To suggest that Glenn Peirson was indefatigable would be an enormous understatement, for he retained his trademark sense of wry humour to the end of his days. “Please understand,” he wrote a few months prior to his death, “the tall, hooded fellow with the black robe and boney fingers and long sickle isn’t hanging around me. He might be in the other room, but I would just as soon find him and throw him out of the house head first . . . ” And again, just nine weeks prior to his death, he ended a note to family and friends with this marvellous perspective on life and living: “Until we next communicate, we wish you the same revelry in life’s many unsplendoured and often-overlooked day-to-day jewels.”

One of Glenn Peirson’s many friends is Howard Dyck, a noted Canadian conductor and former CBC Radio host. He wrote of his accomplished friend: “He was a rare one, was Glenn, a perfect blend of saint, clown, philosopher, pixie, artist, scholar. All of us who were privileged to know him are immeasurably richer for having walked with him.”

I am Keats as you are is Glenn Peirson’s parting gift. It will be especially treasured by those individuals and families who have themselves known the emotional and physical struggles of coming to terms with the essential, unanswerable question: why? There is humour at work here – and there is defiance, too. There are rare moments of despair – but there are also hope and optimism in the author’s expression of his enduring will to live. And there is love – a man’s love for his strong, courageous wife, a father’s love for the two children and the family he will leave behind. And there is love of life itself, a life that was all too short for a man who had so much more to offer.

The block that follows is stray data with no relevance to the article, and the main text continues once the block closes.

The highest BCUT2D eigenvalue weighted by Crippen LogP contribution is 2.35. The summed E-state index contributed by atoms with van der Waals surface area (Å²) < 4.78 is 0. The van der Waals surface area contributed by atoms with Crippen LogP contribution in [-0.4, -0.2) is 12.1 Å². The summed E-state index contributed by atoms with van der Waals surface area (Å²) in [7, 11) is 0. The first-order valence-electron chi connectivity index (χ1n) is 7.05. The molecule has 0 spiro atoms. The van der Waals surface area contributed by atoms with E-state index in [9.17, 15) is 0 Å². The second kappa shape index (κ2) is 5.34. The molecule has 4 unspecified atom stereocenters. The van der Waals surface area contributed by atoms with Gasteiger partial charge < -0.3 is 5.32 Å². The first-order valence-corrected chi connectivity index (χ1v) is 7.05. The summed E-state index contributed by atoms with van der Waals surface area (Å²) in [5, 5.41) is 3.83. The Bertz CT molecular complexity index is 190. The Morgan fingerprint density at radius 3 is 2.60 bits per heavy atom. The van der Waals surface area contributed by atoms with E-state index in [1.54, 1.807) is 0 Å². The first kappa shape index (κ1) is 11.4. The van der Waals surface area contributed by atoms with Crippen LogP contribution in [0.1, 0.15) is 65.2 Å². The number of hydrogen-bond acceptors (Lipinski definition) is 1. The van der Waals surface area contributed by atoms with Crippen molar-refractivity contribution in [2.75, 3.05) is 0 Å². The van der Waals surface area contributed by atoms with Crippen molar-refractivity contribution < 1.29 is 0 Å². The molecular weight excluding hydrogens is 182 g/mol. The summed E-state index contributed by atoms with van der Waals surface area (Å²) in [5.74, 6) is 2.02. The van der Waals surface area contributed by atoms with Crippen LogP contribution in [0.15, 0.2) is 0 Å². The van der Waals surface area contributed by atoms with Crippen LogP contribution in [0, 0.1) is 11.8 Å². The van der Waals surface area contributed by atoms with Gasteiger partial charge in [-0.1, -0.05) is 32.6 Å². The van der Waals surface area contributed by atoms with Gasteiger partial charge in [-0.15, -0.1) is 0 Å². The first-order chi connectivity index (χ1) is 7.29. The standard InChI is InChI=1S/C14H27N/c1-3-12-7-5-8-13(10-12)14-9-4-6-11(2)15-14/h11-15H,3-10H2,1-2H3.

“The mind contributes independently of the body
and then beyond
it is the soul of very existence
allowing navigation through the bones
and then beyond the bones as they turn to dust.”

From “Bag-of-Bones”, August, 2009.

I am Keats as you are
by Glenn Peirson
Edited and compiled by Mary Peirson and Ellyn Peirson

ISBN: 9780986741104
$29.95

3 thoughts on “press release”

  1. The Spiritual Physician